D. Administration of Agents that modulate immune system activity
The agents of the present invention can be provided alone, or in combination with another agent that modulates a function of the immune system. For example, an agent of the present invention used to that reduce graft rejection can be administered in combination with other immunosuppressive agents. As used herein, two agents are said to be administered in combination when the two agents are administered simultaneously or are administered independently in a fashion such that the agents will act at the same time.
The agents of the present invention can be administered via parenteral, subcutaneous, intravenous, intramuscular, intraperitoneal, transdermal, or buccal routes. Alternatively, or concurrently, administration may be by the oral route. The dosage administered will be dependent upon the age, health, and weight of the recipient, kind of concurrent treatment, if any, frequency of treatment, and the nature of the effect desired.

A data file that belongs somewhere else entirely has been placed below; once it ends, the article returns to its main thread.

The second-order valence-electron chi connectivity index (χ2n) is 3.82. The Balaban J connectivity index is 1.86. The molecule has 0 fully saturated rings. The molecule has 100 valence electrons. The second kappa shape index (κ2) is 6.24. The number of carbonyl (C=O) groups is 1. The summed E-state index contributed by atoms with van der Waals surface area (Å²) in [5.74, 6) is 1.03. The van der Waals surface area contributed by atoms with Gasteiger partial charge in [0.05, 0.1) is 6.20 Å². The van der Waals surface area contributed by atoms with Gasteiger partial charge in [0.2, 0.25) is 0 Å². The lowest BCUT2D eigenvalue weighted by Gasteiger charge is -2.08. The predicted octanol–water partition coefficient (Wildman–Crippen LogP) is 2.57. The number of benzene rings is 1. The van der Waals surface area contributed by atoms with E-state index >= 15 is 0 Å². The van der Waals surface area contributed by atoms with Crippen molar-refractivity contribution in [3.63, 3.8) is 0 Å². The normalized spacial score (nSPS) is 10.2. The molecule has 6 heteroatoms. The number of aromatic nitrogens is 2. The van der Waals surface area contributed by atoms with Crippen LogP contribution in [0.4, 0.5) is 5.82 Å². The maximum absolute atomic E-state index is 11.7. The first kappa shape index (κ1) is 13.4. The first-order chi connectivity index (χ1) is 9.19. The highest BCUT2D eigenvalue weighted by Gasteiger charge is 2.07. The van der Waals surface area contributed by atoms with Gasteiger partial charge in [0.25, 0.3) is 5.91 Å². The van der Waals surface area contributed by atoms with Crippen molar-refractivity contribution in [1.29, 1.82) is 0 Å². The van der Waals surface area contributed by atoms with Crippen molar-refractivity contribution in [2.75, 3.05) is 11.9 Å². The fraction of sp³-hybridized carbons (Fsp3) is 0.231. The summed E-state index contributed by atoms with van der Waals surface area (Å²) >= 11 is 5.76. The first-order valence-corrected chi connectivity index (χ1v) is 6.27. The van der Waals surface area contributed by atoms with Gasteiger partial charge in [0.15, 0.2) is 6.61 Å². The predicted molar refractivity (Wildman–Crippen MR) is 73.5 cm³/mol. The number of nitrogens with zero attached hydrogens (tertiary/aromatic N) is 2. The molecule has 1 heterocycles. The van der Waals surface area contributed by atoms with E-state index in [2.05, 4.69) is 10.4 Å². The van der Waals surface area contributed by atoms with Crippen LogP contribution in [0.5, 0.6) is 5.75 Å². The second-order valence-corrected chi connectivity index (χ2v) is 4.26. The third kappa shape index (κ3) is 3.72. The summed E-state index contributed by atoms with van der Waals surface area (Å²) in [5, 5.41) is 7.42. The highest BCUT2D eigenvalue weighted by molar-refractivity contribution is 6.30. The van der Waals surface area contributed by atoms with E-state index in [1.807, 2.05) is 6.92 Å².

The present invention further provides compositions containing one or more agents of the identified using the present screening methods. A composition comprising an agent identified using the present assay may also contain suitable pharmaceutically acceptable carriers comprising excipients and auxiliaries which facilitate processing of the active compounds into preparations which can be used pharmaceutically for delivery to the site of action. Suitable formulations for parenteral administration include aqueous solutions of the active compounds in water-soluble form, for example, water-soluble salts. In addition, suspensions of the active compounds as appropriate oily injection suspensions may be administered. Suitable lipophilic solvents or vehicles include fatty oils, for example, sesame oil, or synthetic fatty acid esters, for example, ethyl oleate or triglycerides. Aqueous injection suspensions may contain substances which increase the viscosity of the suspension include, for example, sodium carboxymethyl cellulose, sorbitol, and/or dextran. Optionally, the suspension may also contain stabilizers. Liposomes can also be used to encapsulate the agent for delivery into the cell.